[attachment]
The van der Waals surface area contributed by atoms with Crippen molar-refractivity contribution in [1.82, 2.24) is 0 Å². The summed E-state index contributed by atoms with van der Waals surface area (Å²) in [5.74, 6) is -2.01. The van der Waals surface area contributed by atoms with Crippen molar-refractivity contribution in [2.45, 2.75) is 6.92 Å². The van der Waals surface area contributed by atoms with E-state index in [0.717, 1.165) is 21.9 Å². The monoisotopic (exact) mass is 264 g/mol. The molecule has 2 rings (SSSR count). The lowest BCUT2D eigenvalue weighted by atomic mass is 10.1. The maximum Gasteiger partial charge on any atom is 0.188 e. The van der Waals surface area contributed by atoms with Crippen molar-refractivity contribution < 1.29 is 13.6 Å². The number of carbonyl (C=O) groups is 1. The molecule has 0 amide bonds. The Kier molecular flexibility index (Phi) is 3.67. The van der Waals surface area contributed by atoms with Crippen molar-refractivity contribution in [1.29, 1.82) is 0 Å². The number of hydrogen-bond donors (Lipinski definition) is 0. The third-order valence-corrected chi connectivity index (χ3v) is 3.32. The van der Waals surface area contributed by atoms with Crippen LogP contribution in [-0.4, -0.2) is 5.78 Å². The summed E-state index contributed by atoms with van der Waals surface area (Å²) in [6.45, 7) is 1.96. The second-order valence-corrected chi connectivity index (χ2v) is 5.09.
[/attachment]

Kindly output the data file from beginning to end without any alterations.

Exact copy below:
The van der Waals surface area contributed by atoms with Crippen molar-refractivity contribution in [1.82, 2.24) is 0 Å². The summed E-state index contributed by atoms with van der Waals surface area (Å²) in [5.74, 6) is -2.01. The van der Waals surface area contributed by atoms with Crippen molar-refractivity contribution in [2.45, 2.75) is 6.92 Å². The van der Waals surface area contributed by atoms with E-state index in [0.717, 1.165) is 21.9 Å². The monoisotopic (exact) mass is 264 g/mol. The molecule has 2 rings (SSSR count). The lowest BCUT2D eigenvalue weighted by atomic mass is 10.1. The maximum Gasteiger partial charge on any atom is 0.188 e. The van der Waals surface area contributed by atoms with Crippen molar-refractivity contribution < 1.29 is 13.6 Å². The number of carbonyl (C=O) groups is 1. The molecule has 0 amide bonds. The Kier molecular flexibility index (Phi) is 3.67. The van der Waals surface area contributed by atoms with Crippen molar-refractivity contribution in [1.29, 1.82) is 0 Å². The number of hydrogen-bond donors (Lipinski definition) is 0. The third-order valence-corrected chi connectivity index (χ3v) is 3.32. The van der Waals surface area contributed by atoms with Crippen LogP contribution in [-0.4, -0.2) is 5.78 Å². The summed E-state index contributed by atoms with van der Waals surface area (Å²) in [6.45, 7) is 1.96. The second-order valence-corrected chi connectivity index (χ2v) is 5.09.